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@amacdougall: in our projects we have src/cljc src/cljs src/clj


this makes it easy to know which files are running in which environment


^^ that’s the convention I follow


My for loop in sync-files isn't firing:


I don't quite get why.


@seylerius: just a shot in the dark, but maybe you rather want doseq?


@seylerius: yes, you want doseq. for yields a lazy sequence (see docs), thus side effects will only be realized when consumed. And your code example does not consume the resulting list.


@yonatanel: cool. Something similar to django's admin for datomic would be great


Pretty sure that datomic's superpowers help make a great, general crud tool


is seesaw the primary library for GUI?


Is someone using Lighttable?


I don't have autocomplete in javascript


@hans, @azel: Yep. doseq did the trick. Thanks.


Now I'm having trouble with command line options. Here's my repo:


For personal edification, I'm playing around with room-based maps, similar to those used in interactive fiction or old-school MUDs. Eventually I want to write a program which generates plausible random maps, but I'm starting with the much simpler task of implementing such a system. Really just asking for a sanity check at this point on various aspects of the data. 1. Each collection of rooms at a certain map scale (overworld, city, dungeon, etc) is called a "zone". I think it's appropriate for the zone to contain a list of all rooms, where a room knows what characters and items and stuff are in it... like, {:rooms [{:id :name-of-room, :name "Name of Room", :characters [:char-id-a, :char-id-b]}, ...]}. The character ids are keys into a character list stored elsewhere. So far, so good, but looking up a room by id, or finding what room a character is in, becomes O(n) at best. So I'm thinking the zone would include lookup tables, which we'd have to update whenever something changes: {:rooms [...], :rooms-by-id {:room-id room, ...}, :rooms-by-character-id {:char-id-a :room-id, ...}}. But something tells me this is too baroque. 2. To move a character around, I expect to pass in the entire zone, a target character, and a direction; and get back a zone where the character has moved in the desired direction. (zone/move zone character ::zone/w), for instance. This should be fine, since it's how Clojure is meant to work, and Specter will make it easier to get deep in the data structure and tinker with it. But consider that I'm planning to store the entire game state in a single atom and transact everything; basically, am I doing it right? 3. Finally, as I began writing tests for some of this stuff, I realized that it's irritating to account for nil values. I supposed I should just use generative testing and treat any unexpected nil input as a hard error.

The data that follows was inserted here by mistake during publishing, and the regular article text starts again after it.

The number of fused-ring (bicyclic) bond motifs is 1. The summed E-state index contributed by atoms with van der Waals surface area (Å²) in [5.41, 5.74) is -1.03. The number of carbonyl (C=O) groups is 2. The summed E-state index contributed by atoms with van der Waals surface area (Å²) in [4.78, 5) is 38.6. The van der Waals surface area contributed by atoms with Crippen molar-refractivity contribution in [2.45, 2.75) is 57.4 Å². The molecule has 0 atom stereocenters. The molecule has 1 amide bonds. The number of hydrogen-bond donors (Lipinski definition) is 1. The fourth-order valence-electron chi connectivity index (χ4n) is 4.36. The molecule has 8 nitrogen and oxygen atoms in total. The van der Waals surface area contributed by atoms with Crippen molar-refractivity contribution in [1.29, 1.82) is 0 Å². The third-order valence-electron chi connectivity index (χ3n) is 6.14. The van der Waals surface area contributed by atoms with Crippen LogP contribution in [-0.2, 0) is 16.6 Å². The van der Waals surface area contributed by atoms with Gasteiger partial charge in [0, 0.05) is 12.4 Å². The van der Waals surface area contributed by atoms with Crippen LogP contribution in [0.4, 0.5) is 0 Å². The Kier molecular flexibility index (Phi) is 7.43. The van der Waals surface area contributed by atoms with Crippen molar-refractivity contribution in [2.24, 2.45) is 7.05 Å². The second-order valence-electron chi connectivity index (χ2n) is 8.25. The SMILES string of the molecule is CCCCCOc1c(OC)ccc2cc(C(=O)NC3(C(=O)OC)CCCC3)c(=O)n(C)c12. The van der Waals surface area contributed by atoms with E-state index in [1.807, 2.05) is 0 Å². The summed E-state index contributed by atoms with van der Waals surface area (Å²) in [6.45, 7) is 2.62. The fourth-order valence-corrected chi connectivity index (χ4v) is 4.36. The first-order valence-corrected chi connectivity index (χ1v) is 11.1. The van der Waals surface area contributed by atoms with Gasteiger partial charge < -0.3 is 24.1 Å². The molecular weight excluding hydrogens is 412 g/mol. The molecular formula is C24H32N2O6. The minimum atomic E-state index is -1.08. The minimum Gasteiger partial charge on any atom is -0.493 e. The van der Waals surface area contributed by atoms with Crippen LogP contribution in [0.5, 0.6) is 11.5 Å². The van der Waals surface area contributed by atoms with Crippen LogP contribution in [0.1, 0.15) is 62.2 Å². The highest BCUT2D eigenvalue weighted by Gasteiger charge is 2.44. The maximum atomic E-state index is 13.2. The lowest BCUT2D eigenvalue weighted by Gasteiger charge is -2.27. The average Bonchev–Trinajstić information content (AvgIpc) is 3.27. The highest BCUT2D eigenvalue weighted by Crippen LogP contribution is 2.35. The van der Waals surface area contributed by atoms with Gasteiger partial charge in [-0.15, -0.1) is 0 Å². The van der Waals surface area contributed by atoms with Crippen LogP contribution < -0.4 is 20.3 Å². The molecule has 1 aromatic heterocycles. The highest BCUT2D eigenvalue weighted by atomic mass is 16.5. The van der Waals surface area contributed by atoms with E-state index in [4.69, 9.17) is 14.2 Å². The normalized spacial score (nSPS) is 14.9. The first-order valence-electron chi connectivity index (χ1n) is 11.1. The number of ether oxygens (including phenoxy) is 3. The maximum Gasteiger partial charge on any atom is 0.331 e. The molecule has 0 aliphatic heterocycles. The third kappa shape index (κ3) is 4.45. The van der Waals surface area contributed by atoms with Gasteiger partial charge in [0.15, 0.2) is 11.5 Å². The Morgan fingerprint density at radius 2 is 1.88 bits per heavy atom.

I’d write it so that a room doesn’t know what character is in it; rather a character knows what room its in.


The general approach of having zones that contain rooms which contain characters is sound.


Now onto specifics:


You might want to look at datascript or something if you really end up needing to “look at the same data from different angles” — sounds unlikely, though, and you probably just want a character to have a reference to a room 🙂


datalog makes the referency bit a little easier though


1. The rooms do not have to be a list - unless you expect to do frequent processing of all rooms in the zone. Your map can look as follows: